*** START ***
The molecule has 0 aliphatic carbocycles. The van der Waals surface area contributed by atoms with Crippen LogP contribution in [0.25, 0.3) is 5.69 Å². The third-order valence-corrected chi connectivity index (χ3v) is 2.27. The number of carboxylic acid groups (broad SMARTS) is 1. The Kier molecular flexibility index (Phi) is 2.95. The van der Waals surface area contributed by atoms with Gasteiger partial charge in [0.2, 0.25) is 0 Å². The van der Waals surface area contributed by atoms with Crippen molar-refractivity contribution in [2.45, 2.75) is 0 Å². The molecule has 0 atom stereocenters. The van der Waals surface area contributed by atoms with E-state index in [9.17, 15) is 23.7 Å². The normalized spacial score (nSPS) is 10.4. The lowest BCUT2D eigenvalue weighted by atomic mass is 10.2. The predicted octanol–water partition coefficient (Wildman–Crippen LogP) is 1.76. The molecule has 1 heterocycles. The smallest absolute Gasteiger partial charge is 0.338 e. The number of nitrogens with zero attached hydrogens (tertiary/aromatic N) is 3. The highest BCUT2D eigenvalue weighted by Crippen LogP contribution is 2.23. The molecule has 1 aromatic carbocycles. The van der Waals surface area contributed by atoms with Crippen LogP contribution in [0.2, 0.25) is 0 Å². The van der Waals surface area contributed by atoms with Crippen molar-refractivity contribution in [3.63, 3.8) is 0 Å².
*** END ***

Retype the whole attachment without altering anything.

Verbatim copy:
The molecule has 0 aliphatic carbocycles. The van der Waals surface area contributed by atoms with Crippen LogP contribution in [0.25, 0.3) is 5.69 Å². The third-order valence-corrected chi connectivity index (χ3v) is 2.27. The number of carboxylic acid groups (broad SMARTS) is 1. The Kier molecular flexibility index (Phi) is 2.95. The van der Waals surface area contributed by atoms with Gasteiger partial charge in [0.2, 0.25) is 0 Å². The van der Waals surface area contributed by atoms with Crippen molar-refractivity contribution in [2.45, 2.75) is 0 Å². The molecule has 0 atom stereocenters. The van der Waals surface area contributed by atoms with E-state index in [9.17, 15) is 23.7 Å². The normalized spacial score (nSPS) is 10.4. The lowest BCUT2D eigenvalue weighted by atomic mass is 10.2. The predicted octanol–water partition coefficient (Wildman–Crippen LogP) is 1.76. The molecule has 1 heterocycles. The smallest absolute Gasteiger partial charge is 0.338 e. The number of nitrogens with zero attached hydrogens (tertiary/aromatic N) is 3. The highest BCUT2D eigenvalue weighted by Crippen LogP contribution is 2.23. The molecule has 1 aromatic carbocycles. The van der Waals surface area contributed by atoms with Crippen LogP contribution in [0.2, 0.25) is 0 Å². The van der Waals surface area contributed by atoms with Crippen molar-refractivity contribution in [3.63, 3.8) is 0 Å².